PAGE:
Pangolin Facts

What is a pangolin?

Pangolins, sometimes given the nickname ‘scaly anteaters’, are four-legged mammals who are completely covered in a layer of scales made of keratin (the same material that human hair and nails are made of). They use these scales as a protective suit of armour; when they are attacked, they roll into a ball with their head tucked into their tails so that predators can’t get to them.

They are very solitary animals, spending time mostly alone unless they’re raising young. They are also nocturnal.

How many species of pangolin exist?

All eight species of pangolin are classified as Appendix I under the Convention in the International Trade in Endangered Species (CITES) to give them the highest level of protection from extinction. There are eight species of pangolin:

The four species of Asian pangolins

  • Chinese pangolin 
  • Malayan pangolin
  • Indian pangolin
  • Palawan pangolin

The four species of African pangolins

  • Tree pangolin (also known as the white-bellied pangolin)
  • Giant pangolin
  • Cape pangolin (also known as the Temminck’s pangolin)
  • Long-tailed pangolin (also known as the black-bellied pangolin)

The four Asian pangolins are distinguished from the African species by the presence of bristles which emerge from between the scales.  The African tree pangolin and long-tailed pangolin are arboreal and able to climb trees.

How many pangolins are left in the wild?

Because pangolins live such secluded lives, no population studies have been able to successfully estimate how many pangolins are left in the wild.

We do know that in the last decade around 1 million pangolins have been poached (which is nearly 300 per day) and some species have been hunted to near extinction in China.

Where do pangolins live?

Four pangolin species occur across Asia: the Indian pangolin, the Chinese or Formosan pangolin, the Malayan or Sunda pangolin, and the Palawan pangolin.

Four species are found in Africa south of the Sahara Desert: the Cape or ground pangolin, the tree pangolin, the giant pangolin, and the long-tailed pangolin.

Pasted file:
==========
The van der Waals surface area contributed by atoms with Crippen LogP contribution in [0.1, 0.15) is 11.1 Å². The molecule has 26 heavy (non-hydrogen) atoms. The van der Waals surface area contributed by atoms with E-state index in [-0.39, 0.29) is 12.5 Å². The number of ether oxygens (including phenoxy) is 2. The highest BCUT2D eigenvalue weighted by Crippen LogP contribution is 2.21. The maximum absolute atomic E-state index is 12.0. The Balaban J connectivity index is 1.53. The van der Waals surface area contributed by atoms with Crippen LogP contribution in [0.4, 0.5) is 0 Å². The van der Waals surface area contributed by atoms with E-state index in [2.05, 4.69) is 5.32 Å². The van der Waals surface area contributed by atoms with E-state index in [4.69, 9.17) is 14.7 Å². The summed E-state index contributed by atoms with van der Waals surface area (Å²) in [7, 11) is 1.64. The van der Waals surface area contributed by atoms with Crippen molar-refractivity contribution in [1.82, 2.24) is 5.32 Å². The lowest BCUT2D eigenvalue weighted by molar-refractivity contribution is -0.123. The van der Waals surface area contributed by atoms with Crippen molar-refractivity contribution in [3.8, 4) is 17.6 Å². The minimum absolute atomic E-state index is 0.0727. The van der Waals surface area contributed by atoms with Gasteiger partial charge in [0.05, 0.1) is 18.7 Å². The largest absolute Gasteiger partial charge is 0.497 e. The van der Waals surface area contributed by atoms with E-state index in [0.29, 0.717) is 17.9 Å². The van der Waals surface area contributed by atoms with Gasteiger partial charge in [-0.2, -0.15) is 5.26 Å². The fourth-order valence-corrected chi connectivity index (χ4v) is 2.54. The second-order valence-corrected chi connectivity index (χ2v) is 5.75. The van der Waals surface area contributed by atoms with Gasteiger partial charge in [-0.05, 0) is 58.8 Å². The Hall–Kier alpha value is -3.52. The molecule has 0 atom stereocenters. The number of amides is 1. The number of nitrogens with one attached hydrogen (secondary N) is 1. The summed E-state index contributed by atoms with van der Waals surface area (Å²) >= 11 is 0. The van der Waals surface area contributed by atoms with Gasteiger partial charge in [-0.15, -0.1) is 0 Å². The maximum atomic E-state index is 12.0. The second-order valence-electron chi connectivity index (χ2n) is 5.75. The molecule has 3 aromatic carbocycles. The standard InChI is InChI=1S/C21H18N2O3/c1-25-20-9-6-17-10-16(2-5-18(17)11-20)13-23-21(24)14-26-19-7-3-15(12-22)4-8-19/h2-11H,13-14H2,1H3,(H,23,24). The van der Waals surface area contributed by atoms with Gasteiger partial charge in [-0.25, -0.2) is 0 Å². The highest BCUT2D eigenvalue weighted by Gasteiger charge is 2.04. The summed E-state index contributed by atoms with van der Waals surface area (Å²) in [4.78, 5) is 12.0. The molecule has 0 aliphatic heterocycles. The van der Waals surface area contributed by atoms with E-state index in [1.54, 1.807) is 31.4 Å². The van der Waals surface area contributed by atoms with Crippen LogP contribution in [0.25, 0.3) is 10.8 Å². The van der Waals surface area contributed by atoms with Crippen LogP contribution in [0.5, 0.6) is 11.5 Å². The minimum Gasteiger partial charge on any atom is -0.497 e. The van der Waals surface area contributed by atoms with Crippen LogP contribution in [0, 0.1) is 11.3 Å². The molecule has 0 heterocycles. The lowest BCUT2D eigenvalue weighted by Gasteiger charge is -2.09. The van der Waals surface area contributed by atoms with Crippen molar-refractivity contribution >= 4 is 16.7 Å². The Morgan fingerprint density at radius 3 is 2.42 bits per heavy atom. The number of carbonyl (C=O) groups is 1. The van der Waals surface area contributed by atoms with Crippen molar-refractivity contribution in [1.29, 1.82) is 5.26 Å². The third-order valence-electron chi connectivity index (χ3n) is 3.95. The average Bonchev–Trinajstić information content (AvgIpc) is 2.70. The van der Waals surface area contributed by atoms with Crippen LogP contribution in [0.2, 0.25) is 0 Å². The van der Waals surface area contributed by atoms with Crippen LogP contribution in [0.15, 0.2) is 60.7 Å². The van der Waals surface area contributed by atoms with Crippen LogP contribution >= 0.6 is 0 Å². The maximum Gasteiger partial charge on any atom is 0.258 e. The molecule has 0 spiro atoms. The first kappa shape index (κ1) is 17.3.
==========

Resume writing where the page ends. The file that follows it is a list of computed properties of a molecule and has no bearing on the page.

What is a pangolin’s habitat?

Pangolins are found in a variety of habitats, from forests to grasslands, tropical climates to thick brush. Generally, pangolins live where large numbers of ants and termites can be found to feed their large appetites for insects.

Pangolins that live on the ground usually dig deep burrows for sleeping and nesting that contain circular chambers. Large chambers have been discovered in terrestrial pangolin burrows that are big enough for a human to crawl inside and stand up. Some pangolin species, such as the Malayan pangolin, also sleep in the hollows and forks of trees and logs.

What do pangolins eat?

Pangolins have long claws which they use to tear into insect nests. They have incredibly long sticky tongues to pick up and devour ants and termites. They are so effective at this that an average pangolin can consume up to 70 million insects per year!

This has a hugely important impact on their environment, as they have a big role in controlling insect populations.

How much do pangolins weigh?

Pangolins vary in size – there are three bigger species, the biggest being the giant pangolin, where an adult weighs on average 33kg. Close behind this are the Indian pangolin, which reaches 13kg, and the ground pangolin, which reaches 12kg.

The other four breeds of pangolin are smaller, with the Sunda pangolin weighing 4.9kg, the Chinese pangolin weighing around 3.6kg, the long-tailed pangolin weighing around 2.7kg and the smallest species is the tree pangolin, weighing only 1.5kg.

What is a group of pangolins called?

There is no official collective noun for pangolins because they are solitary species. Pangolins are also not very well known.

World Pangolin Day is held annually on the third Saturday of February.

Why not use this as your chance to fundraise to help protect pangolins from extinction?